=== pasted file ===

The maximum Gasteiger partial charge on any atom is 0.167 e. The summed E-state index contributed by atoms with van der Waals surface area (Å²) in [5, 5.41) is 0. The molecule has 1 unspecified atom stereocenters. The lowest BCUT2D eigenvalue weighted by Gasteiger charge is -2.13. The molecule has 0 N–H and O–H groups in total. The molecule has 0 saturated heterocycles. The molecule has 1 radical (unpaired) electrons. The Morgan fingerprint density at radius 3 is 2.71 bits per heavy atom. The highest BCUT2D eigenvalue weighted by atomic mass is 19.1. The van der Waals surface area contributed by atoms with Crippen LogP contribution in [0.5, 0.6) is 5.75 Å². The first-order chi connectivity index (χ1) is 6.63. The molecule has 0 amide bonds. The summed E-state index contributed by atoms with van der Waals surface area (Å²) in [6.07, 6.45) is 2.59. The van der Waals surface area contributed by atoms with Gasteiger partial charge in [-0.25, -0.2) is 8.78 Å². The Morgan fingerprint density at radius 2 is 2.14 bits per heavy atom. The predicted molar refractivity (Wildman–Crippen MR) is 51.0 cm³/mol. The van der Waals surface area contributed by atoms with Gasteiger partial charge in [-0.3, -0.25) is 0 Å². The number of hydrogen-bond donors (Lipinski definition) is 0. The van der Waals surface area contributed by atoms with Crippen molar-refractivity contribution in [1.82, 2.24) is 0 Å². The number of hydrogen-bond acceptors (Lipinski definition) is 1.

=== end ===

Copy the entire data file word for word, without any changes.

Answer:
The maximum Gasteiger partial charge on any atom is 0.167 e. The summed E-state index contributed by atoms with van der Waals surface area (Å²) in [5, 5.41) is 0. The molecule has 1 unspecified atom stereocenters. The lowest BCUT2D eigenvalue weighted by Gasteiger charge is -2.13. The molecule has 0 N–H and O–H groups in total. The molecule has 0 saturated heterocycles. The molecule has 1 radical (unpaired) electrons. The Morgan fingerprint density at radius 3 is 2.71 bits per heavy atom. The highest BCUT2D eigenvalue weighted by atomic mass is 19.1. The van der Waals surface area contributed by atoms with Crippen LogP contribution in [0.5, 0.6) is 5.75 Å². The first-order chi connectivity index (χ1) is 6.63. The molecule has 0 amide bonds. The summed E-state index contributed by atoms with van der Waals surface area (Å²) in [6.07, 6.45) is 2.59. The van der Waals surface area contributed by atoms with Gasteiger partial charge in [-0.25, -0.2) is 8.78 Å². The Morgan fingerprint density at radius 2 is 2.14 bits per heavy atom. The predicted molar refractivity (Wildman–Crippen MR) is 51.0 cm³/mol. The van der Waals surface area contributed by atoms with Gasteiger partial charge in [-0.3, -0.25) is 0 Å². The number of hydrogen-bond donors (Lipinski definition) is 0. The van der Waals surface area contributed by atoms with Crippen molar-refractivity contribution in [1.82, 2.24) is 0 Å². The number of hydrogen-bond acceptors (Lipinski definition) is 1.